‘All the factors say go, but my heart says no’

Mike Huckabee, by some measures, would have been the frontrunner for the Republican presidential nomination had he decided to run. But on his Fox News program last night, after dropping conflicting hints, the former Arkansas governor announced he will not be a candidate.

At the very end of his Saturday night show, Huckabee initially touted what a great presidential contender he’d be. He noted the polls that showed him in the lead; he touted support in the Northeast that “shattered the notion that I was only a regional candidate”; and he pointed to the support of his family members, who would be subjected to “brutal and savage personal attacks” if he ran. (Note to Huckabee: you’ve already run once, and no one bothered your family.)

But after explaining that the final decision was “a spiritual one,” Huckabee bowed out.

“All the factors say go, but my heart says no. And that’s the decision that I have made. And in it, I finally found some resolution. Now look, I don’t fully understand it myself, but I’m sure pundits will. But I do know this, that under the best of circumstances being president is a job that takes one to the limit of his or her human capacity. For me, to do it apart from an inner confidence that I was undertaking it with God’s full blessing, is simply unthinkable.

“I can’t know or predict the future, but I know for now my answer is clear and firm; I will not seek the Republican nomination for president this year. I’m going to gladly continue doing what I do and hopefully helping others in their campaigns for Congress, governorships, and other positions.”

At that point, for reasons that are unclear, the broadcast featured a “special announcement” from, of all people, reality-show host Donald Trump. “Mike Huckabee is not going to be running for president,” he said. “This might be considered by some people, not necessarily me, bad news because he is a terrific and, frankly, I think he’d be a terrific president. But a lot of people are very happy that he will not be running especially other candidates. So Mike, enjoy the show…. Good luck.”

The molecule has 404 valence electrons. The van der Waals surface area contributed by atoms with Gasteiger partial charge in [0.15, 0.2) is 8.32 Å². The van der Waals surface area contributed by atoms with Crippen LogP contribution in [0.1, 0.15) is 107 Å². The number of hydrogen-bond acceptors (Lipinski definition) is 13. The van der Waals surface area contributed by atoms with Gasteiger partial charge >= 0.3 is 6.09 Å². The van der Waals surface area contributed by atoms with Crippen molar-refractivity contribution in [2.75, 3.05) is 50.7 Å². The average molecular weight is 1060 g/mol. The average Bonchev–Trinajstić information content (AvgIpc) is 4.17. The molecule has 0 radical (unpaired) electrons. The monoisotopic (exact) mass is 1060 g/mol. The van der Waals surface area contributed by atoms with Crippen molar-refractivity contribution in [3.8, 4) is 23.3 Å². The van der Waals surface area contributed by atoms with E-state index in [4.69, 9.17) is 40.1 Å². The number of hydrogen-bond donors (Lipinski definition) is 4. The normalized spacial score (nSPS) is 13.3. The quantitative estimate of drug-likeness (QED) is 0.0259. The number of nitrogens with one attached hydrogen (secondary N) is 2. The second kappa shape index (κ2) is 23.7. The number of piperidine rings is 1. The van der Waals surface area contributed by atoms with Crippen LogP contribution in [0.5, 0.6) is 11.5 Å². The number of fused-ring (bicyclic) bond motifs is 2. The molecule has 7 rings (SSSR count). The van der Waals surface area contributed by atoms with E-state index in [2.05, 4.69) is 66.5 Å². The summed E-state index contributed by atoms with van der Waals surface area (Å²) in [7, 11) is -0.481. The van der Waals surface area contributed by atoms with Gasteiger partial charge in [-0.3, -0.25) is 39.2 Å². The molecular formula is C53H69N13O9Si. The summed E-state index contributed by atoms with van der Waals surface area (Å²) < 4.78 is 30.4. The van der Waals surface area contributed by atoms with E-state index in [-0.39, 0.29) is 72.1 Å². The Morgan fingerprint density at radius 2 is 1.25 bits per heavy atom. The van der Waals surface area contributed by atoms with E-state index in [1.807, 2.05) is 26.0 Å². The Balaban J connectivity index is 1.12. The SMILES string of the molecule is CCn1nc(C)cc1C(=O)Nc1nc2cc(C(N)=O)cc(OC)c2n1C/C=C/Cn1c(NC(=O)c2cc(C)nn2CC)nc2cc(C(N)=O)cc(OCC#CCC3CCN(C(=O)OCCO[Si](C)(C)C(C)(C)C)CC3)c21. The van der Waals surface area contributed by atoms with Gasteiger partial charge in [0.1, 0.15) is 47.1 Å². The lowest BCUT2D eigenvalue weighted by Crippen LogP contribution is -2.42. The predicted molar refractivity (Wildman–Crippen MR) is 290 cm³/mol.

The list of possible candidates who were considered contenders, but who ended up not running, is now nearly long enough to fill a baseball roster: Huckabee, Barbour, Thune, Pence, Jindal, Corker, Jeb Bush, and Christie — and the list may yet grow.

Also note, Huckabee’s 2012 endorsement just became one of the most important in GOP politics, and it was no accident that several Republican contenders, including the all-but-announced Jon Huntsman, promptly issued statements last night talking about how much they love and admire the Fox News personality.

Time will tell, of course, where Huckabee’s support goes in the existing GOP field, but his announcement immediately turns the Iowa caucuses into a free for all. Huckabee was the clear frontrunner in the Hawkeye State, and with him not in the race, the competition in the first caucus state will be even fiercer.

What’s more, it’s plausible that a variety of candidates will benefit in his absence. Romney now has less top-tier competition and may reevaluate the decision to deemphasize Iowa; Pawlenty will likely start characterizing the nominating contest as a two-man race; Daniels and Huntsman will tout themselves as plausible “savior” candidates saving the party from Romney and Pawlenty; and culture-warrior candidates — Santorum, Bachmann, Cain — now have a chance to break out of the bottom tier. Hell, Palin and Trump might even see Huckabee’s announcement as creating a void in the “outsider candidate” category that they’d like to fill.

As for Huckabee, he’ll remain at Fox News, maintain a radio presence, give plenty of paid speeches, continue to sell cringe-worthy education videos, and position himself as a right-wing kingmaker in GOP primaries nationwide. He’ll likely make lots of money, which Huckabee probably saw as preferable to losing another national race.